no -- Another
both of her sisters before her, Liliana became rather jaundiced
as a result of an ABO blood-type incompatibility between her and her
mother, causing a condition known as ABO hemolytic disease of the
newborn, or ABO
our first girl, Miriana, was born, she had to go back into the hospital
phototherapy, her condition became so serious that they were
threatening to transfer her to Portland for a blood transfusion.
Poor Michele had to sit in the nursery with her (and all the
other babies and their visitors) for two
days, because they wouldn't give her a room -- or even a cot;
she had to try to sleep sitting up. It
wasn't fun at all. This time, it would be even more miserable
for everyone involved, because we now have 4 other children
rather than just one, and because
Michele had a terrible cold, so she wouldn't even be allowed in the
nursery, and we'd have to turn poor Liliana over to the hospital staff,
and they'd have to try to bottle-feed her.
there was a better way. After many hours of research we felt
had a comfortable grasp on the condition and the various styles of
light treatment that are popularly used, and we decided to try the "do
it yourself" approach.
The ideal light used for
will have an emission spectrum that more or less corresponds with the
absorption spectrum of the bilirubin compounds you are trying to help
break down (That's slightly simplistic, but it will do); most of the
energy emmited by the light is targeted at the problem, not just making
the room bright.
Lacking the "Special Blue" (Philips color
code BB) fluorescent
tubes popularly used by
hospitals, affectionately referred to as "Bili Lights" -- and since she
wasn't very bad yet -- we decided
to throw what we had at her to try to help ward off a serious
If you don't have a rifle, use a shotgun:
spectrum lamps. They're not all blue, but at
least they emit some
blue! This is like the time-honored practice of
laying your baby out in the sun, except that they don't get a sunburn.
pulled the desk lamps off of our piano & organ, and fitted one
with the only daylight tubes we had; the other fixture had a pair of
cool-whites in it. This wasn't exactly ideal, but
was better than the plant- and warm-white tubes that were in
a picture of Liliana under her
first set of lamps:
the end of the day Sunday, there was no improvement -- in fact she was
worse. First thing Monday morning, I was on the phone.
I called all over the Portland area before finally finding
someone with 6 tubes in stock. I immediately drove down and
picked them up, then stopped by Home Depot for a trio of utility light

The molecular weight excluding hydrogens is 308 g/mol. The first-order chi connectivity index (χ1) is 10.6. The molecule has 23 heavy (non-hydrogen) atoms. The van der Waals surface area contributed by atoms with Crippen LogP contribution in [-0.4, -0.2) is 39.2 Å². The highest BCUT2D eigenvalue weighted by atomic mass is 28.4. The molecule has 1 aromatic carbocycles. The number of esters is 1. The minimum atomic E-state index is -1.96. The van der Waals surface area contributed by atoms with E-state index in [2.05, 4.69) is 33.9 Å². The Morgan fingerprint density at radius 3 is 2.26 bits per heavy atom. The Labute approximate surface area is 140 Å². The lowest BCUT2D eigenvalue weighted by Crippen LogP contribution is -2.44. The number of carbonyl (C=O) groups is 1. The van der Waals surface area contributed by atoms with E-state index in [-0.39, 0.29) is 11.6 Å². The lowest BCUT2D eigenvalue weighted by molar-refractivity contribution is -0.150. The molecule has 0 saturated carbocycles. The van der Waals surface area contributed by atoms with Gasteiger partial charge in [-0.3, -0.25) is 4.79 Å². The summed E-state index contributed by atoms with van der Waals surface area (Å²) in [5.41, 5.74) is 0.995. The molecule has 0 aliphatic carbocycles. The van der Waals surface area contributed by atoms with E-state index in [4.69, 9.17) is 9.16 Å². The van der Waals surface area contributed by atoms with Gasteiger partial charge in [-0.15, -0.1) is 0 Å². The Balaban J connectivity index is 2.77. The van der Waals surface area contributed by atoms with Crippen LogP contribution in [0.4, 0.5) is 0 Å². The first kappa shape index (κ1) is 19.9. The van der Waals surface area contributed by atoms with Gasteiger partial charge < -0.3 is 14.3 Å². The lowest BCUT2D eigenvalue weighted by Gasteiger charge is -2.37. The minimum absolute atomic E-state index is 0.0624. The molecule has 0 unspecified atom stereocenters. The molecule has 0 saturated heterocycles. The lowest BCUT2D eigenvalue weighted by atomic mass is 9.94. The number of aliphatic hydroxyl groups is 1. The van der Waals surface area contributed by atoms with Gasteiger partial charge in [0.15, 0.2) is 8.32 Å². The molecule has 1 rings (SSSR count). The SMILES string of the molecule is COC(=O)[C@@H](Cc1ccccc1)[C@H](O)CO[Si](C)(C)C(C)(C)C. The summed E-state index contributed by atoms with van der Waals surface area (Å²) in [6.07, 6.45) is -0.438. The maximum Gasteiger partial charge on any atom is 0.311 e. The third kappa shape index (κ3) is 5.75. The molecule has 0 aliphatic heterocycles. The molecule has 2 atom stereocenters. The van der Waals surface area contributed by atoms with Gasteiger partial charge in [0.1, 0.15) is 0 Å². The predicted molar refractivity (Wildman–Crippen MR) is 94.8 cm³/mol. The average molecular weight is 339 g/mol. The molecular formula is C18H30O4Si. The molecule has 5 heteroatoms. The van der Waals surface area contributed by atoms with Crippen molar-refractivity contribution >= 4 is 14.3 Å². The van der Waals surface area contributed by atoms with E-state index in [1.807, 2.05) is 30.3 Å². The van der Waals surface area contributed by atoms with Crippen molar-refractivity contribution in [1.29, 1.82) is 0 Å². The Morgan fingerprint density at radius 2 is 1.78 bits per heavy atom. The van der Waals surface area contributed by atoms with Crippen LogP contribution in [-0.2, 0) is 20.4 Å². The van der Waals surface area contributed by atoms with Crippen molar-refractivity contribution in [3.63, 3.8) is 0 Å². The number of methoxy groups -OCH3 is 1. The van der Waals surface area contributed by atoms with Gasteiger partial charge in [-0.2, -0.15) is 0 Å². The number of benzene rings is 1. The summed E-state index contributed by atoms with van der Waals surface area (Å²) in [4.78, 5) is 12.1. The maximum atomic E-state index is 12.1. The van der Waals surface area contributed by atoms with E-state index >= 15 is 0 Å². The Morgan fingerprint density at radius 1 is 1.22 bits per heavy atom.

fixtures. Jeepers, 2' fluorescents are expensive!
Anything smaller than the standard 4' is ridiculously priced.
All together, I spent $200 on the project, but it was well
I got home and spent the next several
hours assembling the light fixtures, mounting them on a board, and
wiring them. As soon as they were finished, we placed the
contraption in our bedroom on top of a pair of large plastic tubs with
encyclopedias stacked on top to adjust the height. Underneath
was another plastic tub to serve as the "baby tray", that we could
slide in and out. Here's what it looked like:
Michele manufactured an eye shield from the leg of a worn-out pair of
pants and a piece of Velcro®.
Liliana was stripped to her diaper, and that's where she
spent the rest of the day, as well as the night.
you can see Liliana basking under "The Real McCoy".
The scene looks like something out of "E.T.", doesn't it?
pretty strange sleeping in a room filled with an eerie blue glow.
120 watts of fluorescents put out a lot of light, even
if it is all blue! It's painful to look at them directly.
Between the blue glow, and the little noises that
Liliana made throughout the night, it really
felt like I was trying to sleep through some science fiction movie.
the end of the next day, she was looking 100% better, and was
eliminating large amounts of junk from her system, as evidenced by the
plentiful green excrement. Here you can see her with a little
bit of an orange "mask" where the eye shield covered her face, but the
rest of her body is looking much more normal.
Over the next few days we
placed her under the lamps during her naps, but let her (and us) sleep
in the dark. This maintained her improvement without
overdoing it (we didn't want the poor thing to dry up like a prune!),
and allowed us to get some much-needed rest.
the lights made all the difference in the world. Had I not
been able to obtain them that day, we would have had to admit her to
the hospital to start treatment soon enough to prevent brain damage.
I am so
grateful that I was able to find those!
apparatus doesn't quite look the same as the bili lights that the
hospital uses (and I'm sure cost much less than 1/10th
the price), and it was assembled by simple folk who live on a hill, I'm
afraid we have no choice but to call them:
another view of the light assembly:
...and a closeup of the tubes.
Thanks to Kay at SunLan Lighting in Portland for keeping a
few on hand!
Naturally, you should consult a competent medical
professional (just like the bulbs say) before attempting such treatment.
am neither a lawyer, nor a doctor, and this page is here to share a
story, not give any kind of professional advice.
try this at home, kids.
yada, yada, yada...
to birth announcement